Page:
There’s one last thing Jesus said when he was talking to this crowd and that’s these words:  Whoever is least in the kingdom of heaven is greater than he .   And Jesus just said John’s the greatest of any man that was born of women, but then he says he who is least in the kingdom of heaven is greater than John.  Yeah, the kingdom does not erase the problems, the issues, that we face, but I’ll tell you something, I believe very much that when John received that word, we know he wasn’t freed from prison, but I believe he was freed IN prison.  He was freed in a way that he could face whatever they threw at him….and that was execution.  I believe that the kingdom of God enters into our world and frees us within the circumstances we find ourselves.

That word ‘blessed’—Blessed is the man who does not stumble on account of me.  Makarios means it has the internal strength, that gladness, that joy, that circumstances can’t change, that we have for eternity crowning our heads with joy.  That takes me back to a verse that’s very popular right now, a verse that’s attributed to an angel talking to some shepherds on a hill  —-  Do not be afraid! I bring good news of great joy that will be for all people! (Luke 2:10)   It doesn’t mean you have to have your act together.  It doesn’t mean you have to have all your doubts and questions taken care of.  It doesn’t mean that you won’t have disappointments again.  It means that we will walk in the joy and the strength of knowing that Jesus is the one who has made the difference, and he asks us today, “What are you going to do with Me?”  Will I be your Savior, your Messiah or are you going to look for somebody else?  You know what?  John wrestled with that; I think it’s a good wrestle.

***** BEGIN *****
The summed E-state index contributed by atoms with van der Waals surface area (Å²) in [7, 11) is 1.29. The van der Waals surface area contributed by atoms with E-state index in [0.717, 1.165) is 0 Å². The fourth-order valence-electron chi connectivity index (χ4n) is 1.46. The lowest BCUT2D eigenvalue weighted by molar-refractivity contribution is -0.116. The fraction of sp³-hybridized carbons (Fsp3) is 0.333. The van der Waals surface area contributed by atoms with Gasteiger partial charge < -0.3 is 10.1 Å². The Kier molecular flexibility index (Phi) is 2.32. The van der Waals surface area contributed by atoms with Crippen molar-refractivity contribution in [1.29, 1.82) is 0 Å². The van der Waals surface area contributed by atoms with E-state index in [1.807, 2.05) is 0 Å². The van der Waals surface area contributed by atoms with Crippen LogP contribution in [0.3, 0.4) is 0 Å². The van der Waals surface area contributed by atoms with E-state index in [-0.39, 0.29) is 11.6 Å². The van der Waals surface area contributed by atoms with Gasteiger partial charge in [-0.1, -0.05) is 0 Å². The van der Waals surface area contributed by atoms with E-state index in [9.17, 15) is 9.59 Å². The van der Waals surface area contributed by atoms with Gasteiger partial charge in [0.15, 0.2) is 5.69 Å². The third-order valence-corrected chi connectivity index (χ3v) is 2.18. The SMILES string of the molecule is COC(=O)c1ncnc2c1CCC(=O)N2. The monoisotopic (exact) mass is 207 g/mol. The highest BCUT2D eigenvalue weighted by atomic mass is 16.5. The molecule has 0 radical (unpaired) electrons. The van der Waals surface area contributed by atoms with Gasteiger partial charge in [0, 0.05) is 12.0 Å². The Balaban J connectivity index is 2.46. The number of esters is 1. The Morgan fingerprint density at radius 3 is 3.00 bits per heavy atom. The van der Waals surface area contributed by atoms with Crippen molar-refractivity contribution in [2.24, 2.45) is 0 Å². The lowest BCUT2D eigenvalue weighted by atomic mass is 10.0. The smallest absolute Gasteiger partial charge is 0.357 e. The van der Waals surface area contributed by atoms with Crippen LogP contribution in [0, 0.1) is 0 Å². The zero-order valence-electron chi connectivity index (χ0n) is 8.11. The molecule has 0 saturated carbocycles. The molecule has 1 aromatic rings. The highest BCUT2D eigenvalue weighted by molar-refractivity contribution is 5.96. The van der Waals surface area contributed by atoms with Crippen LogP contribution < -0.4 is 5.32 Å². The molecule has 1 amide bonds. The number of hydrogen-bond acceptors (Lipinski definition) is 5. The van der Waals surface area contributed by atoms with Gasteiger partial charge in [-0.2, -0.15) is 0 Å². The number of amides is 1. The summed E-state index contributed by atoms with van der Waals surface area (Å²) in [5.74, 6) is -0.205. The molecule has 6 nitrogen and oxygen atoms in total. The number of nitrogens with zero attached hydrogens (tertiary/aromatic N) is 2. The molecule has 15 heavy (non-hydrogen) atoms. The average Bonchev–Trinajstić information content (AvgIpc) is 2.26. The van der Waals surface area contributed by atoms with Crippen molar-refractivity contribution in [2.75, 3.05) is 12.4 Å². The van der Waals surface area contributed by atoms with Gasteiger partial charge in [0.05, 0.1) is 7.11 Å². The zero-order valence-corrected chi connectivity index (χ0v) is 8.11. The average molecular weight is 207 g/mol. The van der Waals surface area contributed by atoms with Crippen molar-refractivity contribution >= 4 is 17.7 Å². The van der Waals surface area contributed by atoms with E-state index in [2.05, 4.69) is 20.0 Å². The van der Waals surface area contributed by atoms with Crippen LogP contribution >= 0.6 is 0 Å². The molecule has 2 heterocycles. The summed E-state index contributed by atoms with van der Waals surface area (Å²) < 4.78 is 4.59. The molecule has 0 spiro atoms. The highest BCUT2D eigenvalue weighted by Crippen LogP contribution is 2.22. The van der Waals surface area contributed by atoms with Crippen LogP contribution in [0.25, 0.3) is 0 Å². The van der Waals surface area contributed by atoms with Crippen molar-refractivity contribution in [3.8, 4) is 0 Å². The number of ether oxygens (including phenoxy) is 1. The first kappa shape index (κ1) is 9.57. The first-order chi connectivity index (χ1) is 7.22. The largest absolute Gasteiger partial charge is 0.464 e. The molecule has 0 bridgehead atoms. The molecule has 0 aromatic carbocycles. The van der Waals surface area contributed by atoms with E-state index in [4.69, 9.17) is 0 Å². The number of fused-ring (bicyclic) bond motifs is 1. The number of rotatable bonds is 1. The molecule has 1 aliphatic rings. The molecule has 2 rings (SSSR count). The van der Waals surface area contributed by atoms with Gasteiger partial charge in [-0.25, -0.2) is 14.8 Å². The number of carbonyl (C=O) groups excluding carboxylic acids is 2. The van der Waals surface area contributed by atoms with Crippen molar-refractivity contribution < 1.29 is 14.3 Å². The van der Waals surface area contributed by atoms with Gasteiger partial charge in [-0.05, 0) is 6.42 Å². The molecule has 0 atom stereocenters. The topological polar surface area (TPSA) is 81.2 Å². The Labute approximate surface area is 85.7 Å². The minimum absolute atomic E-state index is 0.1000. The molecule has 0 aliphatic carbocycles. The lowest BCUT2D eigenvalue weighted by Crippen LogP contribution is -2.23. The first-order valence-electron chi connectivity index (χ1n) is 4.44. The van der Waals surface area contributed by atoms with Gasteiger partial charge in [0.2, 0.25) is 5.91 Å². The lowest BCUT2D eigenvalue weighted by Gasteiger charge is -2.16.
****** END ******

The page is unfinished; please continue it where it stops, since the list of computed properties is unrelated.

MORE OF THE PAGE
Let’s all stand and sing “Joy to the world the Lord has come.”  Jesus is here!  We’ve got an everlasting crown of glory on our heads.

Advent | Rejoice In Messiah | Matthew 11:2-11 | Week 32020-08-20T18:41:11-06:00

Advent | Wake Up to Hope | Matthew 24:36-44 | Week 1


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ADVENT: Wake Up to Hope   Matthew 24:36-44  Pastor Larry Boatright   (2nd Service)

{Manuscript–View video for complete content}   Hello, everyone.  My name is Larry Boatright, and I’m one of the pastors here. So glad to see you all!  Wow. That’s a festive passage of scripture, isn’t it! Sure puts me in the Christmas spirit.  I’ll concede that it’s a strange, ominous passage.  Who’s with me?  You might be wondering, “Uh, it’s December. We sang Christmas carols today. It’s Christmas time.  Why are we starting an Advent series with a passage that looks like the end of the world?” I’m so glad you’re wondering that too!

Now, maybe you grew up in a tradition that followed the church calendar.  I didn’t, but someone introduced me to it a number of years ago, and it had a massive impact on my formation.  The church calendar has been around for centuries, and the practice of following a specific text during a specific season has its roots deep in Old Testament history.  In fact, some scholars believe that Jesus, when He got up in the synagogue and read from the scroll of Isaiah, was reading the prescribed text of the day, which just so “happened” to be about Him!

It’s not just a logistical exercise, it’s a powerful tool for formation, because the church calendar immerses the church into the life, death, burial, and resurrection of Jesus.  It slows us down from the chaos of life to actually journey with Jesus in an intimate way.  This passage is one of the four prescribed readings in what is called the Lectionary, which is sort of a Bible reading plan that follows the church calendar. What’s neat is that millions of Christians around the world are reading these exact same passages today!